Middlebury teen musician builds following online

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(Host) The road to a successful career in pop music has never been an easy one. In recent years, though, the Internet has created new possibilities for artists to have their music heard.

Now younger artists are using popular social networking sites like MySpace and Facebook to launch careers.

As VPR’s Steve Zind reports, one Middlebury performer is building a following online, one fan at a time.

(Zind) Forget the radio play and the record company promotion. Forget, even, a regular Website.

For a young musician like 19 year old Jer Coons the social networking site MySpace has been the key to his budding career. He communicates with fans there, he posts videos and he sells his music.

(Zind) Coons MySpace page allows him to interact and express himself in a way that a Website or blog couldn’t. He has more than four thousand MySpace friends so far and he spends a couple of hours each communicating with them. It’s that personalized touch that turns the casual listener into the diehard fan.

(Coons) "The Internet is such an amazing plain that levels everything, if you can get in touch with a band that you really appreciate their music and a guy from a band you like is writing back to you and answering your questions."

(Zind) Coons launched his career in Vermont but increasingly he’s playing outside of the state at colleges and clubs throughout the Northeast.

Granted, his success is modest at this point, but it’s a start.

When he plays at Higher Ground in South Burlington Friday night he expects about two hundred people to turnout. One small measure of his success is that Coons has a band backing him up now – a group from Addison called The Grift.

Scrolling through the comments posted on Coons MySpace page, it’s clear that most of his fans are teenage girls – a fact he acknowledges in his online bio when he describes his music as quote "pop that your boyfriend isn’t afraid to listen to." Having an audience of mostly teenage girls is fine with him.

(Coons) "They’re some of the most perceptive and some of the most interesting music listeners because they are constantly looking for the new thing and they’re constantly looking for independent musicians that oftentimes fall under the radar and my music is particularly conducive to that crowd."

(Zind) Selling content online to teenagers is right in line with today’s music buying trends. Last year, nearly half the teenage music buyers didn’t buy any CDs, they downloaded all their music. The download site iTunes is now second only to Wal-Mart stores in music sales.

And increasingly young people are looking for music and video content on social network sites like Face Book and MySpace. That works to the advantage of new independent artists like Coons.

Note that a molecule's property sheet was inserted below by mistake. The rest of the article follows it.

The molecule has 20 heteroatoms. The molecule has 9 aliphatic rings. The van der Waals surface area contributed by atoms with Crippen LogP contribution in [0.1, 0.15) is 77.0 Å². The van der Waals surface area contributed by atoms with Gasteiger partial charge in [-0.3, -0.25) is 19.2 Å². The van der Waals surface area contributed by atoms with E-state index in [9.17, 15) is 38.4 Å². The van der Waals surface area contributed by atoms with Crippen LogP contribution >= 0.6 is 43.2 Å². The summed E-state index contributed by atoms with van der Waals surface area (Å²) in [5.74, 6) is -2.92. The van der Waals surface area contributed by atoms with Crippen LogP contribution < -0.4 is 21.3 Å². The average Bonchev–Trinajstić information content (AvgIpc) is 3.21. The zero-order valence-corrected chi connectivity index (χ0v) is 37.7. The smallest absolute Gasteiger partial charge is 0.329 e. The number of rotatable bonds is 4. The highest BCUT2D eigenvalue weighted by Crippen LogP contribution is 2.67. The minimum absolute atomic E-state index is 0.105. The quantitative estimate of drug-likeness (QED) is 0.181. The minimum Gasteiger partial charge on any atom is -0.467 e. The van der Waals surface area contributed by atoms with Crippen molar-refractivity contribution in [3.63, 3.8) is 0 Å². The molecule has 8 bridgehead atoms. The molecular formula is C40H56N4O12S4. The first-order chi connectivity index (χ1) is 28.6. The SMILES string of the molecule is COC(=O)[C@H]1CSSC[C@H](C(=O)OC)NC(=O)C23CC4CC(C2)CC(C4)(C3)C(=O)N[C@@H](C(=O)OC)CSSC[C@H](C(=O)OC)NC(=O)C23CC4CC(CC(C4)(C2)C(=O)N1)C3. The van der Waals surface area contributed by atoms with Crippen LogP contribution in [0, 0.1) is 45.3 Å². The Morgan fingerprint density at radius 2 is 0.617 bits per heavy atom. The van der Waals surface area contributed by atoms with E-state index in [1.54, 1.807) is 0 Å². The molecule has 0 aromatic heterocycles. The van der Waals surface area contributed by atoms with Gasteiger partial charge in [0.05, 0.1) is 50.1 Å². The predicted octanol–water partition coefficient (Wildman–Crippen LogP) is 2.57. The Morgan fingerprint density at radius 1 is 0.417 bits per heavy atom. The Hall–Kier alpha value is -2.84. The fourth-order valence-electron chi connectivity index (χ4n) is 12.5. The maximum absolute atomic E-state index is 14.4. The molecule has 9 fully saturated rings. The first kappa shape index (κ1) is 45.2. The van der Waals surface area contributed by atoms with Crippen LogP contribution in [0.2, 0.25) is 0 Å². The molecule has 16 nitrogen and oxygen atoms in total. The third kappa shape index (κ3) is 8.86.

(Zind) Coons’ music is like him. He’s bright and articulate. He’s also funny and self-effacing. That’s evident in a comical self-produced video on his MySpace page about being late to school.

(Jer singing) "I’m late, I’m late its time for me to wake, I’m awake and now…"

(Zind) The video features Coon’s parents: His father Addison Country Sheriff Jim Coons and his mother Julie who support his career.

(Mother) "Jer, you’re going to be late for school!"

(Zind) Actually, Coons isn’t running late for school these days. He dropped out of college last spring. He says it wasn’t necessarily an easy decision – but the writing was on the wall.

(Coons) "I realized that it was probably time to leave school when I was playing shows pretty much every single weekend. When you’re skipping class to write songs and they’re music classes, you know there’s something wrong."

(Zind) For now Coons is back living at his parents’ house. When he isn’t working for a local mail order cufflinks company he’s likely to be practicing in a basement in a room full of musical equipment.

(Zind) Coons has just finished recording a new album which will be available online this fall. Of course he’d love to have a big record deal and if he’s going to have a long term career, it’s probably essential. But he thinks he can go a long way making and marketing music on his own.

(Coons) "It’s definitely very grassroots and very independent. That’s certainly something that I’ve aspired to: independence. But at the same time I’m trying to make a career out of it."

(Zind) In the pop music world, success, even modest success well-short of stardom, is hard to attain and it can be very fleeting.

Coons says all his friends are in college now and he’s aware that he’s chosen a difficult path.

But he says he really had no choice.

For VPR News, I’m Steve Zind.

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